Each class has a set of skills that they specialise in and there’s a levelling system for you to be able to increase those stats accordingly. These also affect the options you may have in the context menu, but I’ll come to that later on.

The campaign throws you in gently. You play Adrian Faulkner, son of the legendary Gabriel Faulkner, hero of the last Gemini Wars. As the story starts, you’re launching at your father’s side, until he asks you to perform a side-mission and you’re brought crashing to the reality that his flotilla has been attacked and destroyed, leaving only clues, intentionally scattered among other ships for you to find.


This initial scene-setting is also handy to allow you to get to know the ship’s controls. You’ll soon be diverting all power to engines in order to get to that distant Waypoint. The ship is fairly responsive for a mid-sized cruiser. There are little tweaks that I would make to the game, like a little more inertia on the ship when stopping. Currently, you power the engines down and you come to a dead stop, which is a little odd to begin with.

You have the usual primary and secondary weapons fire, along with some nifty extra accessed by the Y and A buttons. These are customisable and allow you to repair the ship if damaged, boost shield or firepower and a few other surprises besides. The left stick gives your ship direction while the right pans around 360 degrees, allowing you to look at the incredible space-view. This pan option allows you to travel in one direction but still be able to take out those bad guys that are trying to make you space-dust. The fire at will command comes in very handy at this point, taking out pirates while you continue on your way. Oh, and that view.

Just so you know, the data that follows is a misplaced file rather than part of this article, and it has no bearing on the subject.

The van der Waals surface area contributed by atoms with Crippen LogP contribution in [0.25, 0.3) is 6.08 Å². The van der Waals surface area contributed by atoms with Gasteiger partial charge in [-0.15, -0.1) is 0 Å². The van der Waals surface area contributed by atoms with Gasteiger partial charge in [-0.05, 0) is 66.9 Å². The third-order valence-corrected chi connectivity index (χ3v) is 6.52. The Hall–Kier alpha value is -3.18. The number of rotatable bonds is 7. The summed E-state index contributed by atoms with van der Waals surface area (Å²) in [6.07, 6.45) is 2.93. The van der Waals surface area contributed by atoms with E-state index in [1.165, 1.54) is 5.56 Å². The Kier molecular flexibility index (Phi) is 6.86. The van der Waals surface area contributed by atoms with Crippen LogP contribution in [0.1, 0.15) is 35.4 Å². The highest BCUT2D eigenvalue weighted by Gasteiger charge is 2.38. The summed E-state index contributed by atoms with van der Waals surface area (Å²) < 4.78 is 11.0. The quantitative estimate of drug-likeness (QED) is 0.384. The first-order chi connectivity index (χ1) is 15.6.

The graphics are stunning. The nebulae and stars are a joy to behold. Space isn’t as big and empty as you’d think either. It’s crammed full of asteroid fields, junk fields, space stations, mining platforms, wormholes and plasma ribbons. Some will help you, some will hinder, but all are lovingly created and look amazing. The asteroid fields and floating space junk aren’t just there for show either. You can blast them into their component bits and collect the loot to sell on at a space station or trading post later.


There are lots of trading posts too. Each sector has at least one to dock at and they’ve taken the stress of docking out of Starpoint Gemini 2, as to dock, all you need to do is get within a certain distance of the station or planet and press A when prompted. No lining up with the docking bay and trying desperately to match the rotation of the station so you don’t ditch it into the side-plating. This is also helped by the clear and uncluttered HUD. You’ve got a radar scope in the bottom left corner and when you’re within inner radar range of any hostile forces, your shields will automatically raise. This gives you a visible ring around your ship, representing the relative shield strength of each section. If you need to boost your shields manually for a short period, you can activate a manual power routing section that can provide you with that protective boost or can add extra offensive power to your ship’s weapons.